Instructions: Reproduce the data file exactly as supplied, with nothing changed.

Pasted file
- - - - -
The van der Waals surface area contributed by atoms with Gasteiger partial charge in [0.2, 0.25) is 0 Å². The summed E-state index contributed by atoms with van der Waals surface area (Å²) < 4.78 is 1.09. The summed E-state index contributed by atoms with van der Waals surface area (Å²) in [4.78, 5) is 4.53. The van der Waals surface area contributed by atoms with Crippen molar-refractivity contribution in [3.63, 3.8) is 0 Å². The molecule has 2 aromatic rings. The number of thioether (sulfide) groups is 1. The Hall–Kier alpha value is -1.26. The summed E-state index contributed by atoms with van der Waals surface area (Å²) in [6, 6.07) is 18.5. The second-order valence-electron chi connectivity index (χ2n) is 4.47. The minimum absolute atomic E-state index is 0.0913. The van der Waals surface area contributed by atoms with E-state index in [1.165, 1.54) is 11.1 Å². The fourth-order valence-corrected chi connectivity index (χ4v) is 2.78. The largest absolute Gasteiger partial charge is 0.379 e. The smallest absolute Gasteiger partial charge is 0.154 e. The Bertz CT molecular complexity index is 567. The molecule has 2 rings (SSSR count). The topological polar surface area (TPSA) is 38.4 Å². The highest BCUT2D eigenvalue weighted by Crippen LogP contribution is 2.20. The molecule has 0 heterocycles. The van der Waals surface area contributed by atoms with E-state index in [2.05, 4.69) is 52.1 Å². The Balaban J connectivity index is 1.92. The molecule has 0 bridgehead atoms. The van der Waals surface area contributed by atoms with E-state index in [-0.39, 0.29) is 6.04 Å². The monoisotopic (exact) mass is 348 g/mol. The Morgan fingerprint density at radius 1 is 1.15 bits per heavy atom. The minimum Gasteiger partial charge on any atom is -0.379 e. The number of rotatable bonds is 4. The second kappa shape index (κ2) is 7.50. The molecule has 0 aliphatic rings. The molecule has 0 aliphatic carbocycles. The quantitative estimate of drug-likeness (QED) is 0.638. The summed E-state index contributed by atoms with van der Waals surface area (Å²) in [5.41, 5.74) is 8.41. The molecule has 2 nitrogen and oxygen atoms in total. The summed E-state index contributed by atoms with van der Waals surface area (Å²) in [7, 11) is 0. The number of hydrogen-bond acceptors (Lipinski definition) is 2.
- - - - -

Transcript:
The van der Waals surface area contributed by atoms with Gasteiger partial charge in [0.2, 0.25) is 0 Å². The summed E-state index contributed by atoms with van der Waals surface area (Å²) < 4.78 is 1.09. The summed E-state index contributed by atoms with van der Waals surface area (Å²) in [4.78, 5) is 4.53. The van der Waals surface area contributed by atoms with Crippen molar-refractivity contribution in [3.63, 3.8) is 0 Å². The molecule has 2 aromatic rings. The number of thioether (sulfide) groups is 1. The Hall–Kier alpha value is -1.26. The summed E-state index contributed by atoms with van der Waals surface area (Å²) in [6, 6.07) is 18.5. The second-order valence-electron chi connectivity index (χ2n) is 4.47. The minimum absolute atomic E-state index is 0.0913. The van der Waals surface area contributed by atoms with E-state index in [1.165, 1.54) is 11.1 Å². The fourth-order valence-corrected chi connectivity index (χ4v) is 2.78. The largest absolute Gasteiger partial charge is 0.379 e. The smallest absolute Gasteiger partial charge is 0.154 e. The Bertz CT molecular complexity index is 567. The molecule has 2 rings (SSSR count). The topological polar surface area (TPSA) is 38.4 Å². The highest BCUT2D eigenvalue weighted by Crippen LogP contribution is 2.20. The molecule has 0 heterocycles. The van der Waals surface area contributed by atoms with E-state index in [2.05, 4.69) is 52.1 Å². The Balaban J connectivity index is 1.92. The molecule has 0 bridgehead atoms. The van der Waals surface area contributed by atoms with E-state index in [-0.39, 0.29) is 6.04 Å². The monoisotopic (exact) mass is 348 g/mol. The Morgan fingerprint density at radius 1 is 1.15 bits per heavy atom. The minimum Gasteiger partial charge on any atom is -0.379 e. The number of rotatable bonds is 4. The second kappa shape index (κ2) is 7.50. The molecule has 0 aliphatic rings. The molecule has 0 aliphatic carbocycles. The quantitative estimate of drug-likeness (QED) is 0.638. The summed E-state index contributed by atoms with van der Waals surface area (Å²) in [5.41, 5.74) is 8.41. The molecule has 2 nitrogen and oxygen atoms in total. The summed E-state index contributed by atoms with van der Waals surface area (Å²) in [7, 11) is 0. The number of hydrogen-bond acceptors (Lipinski definition) is 2.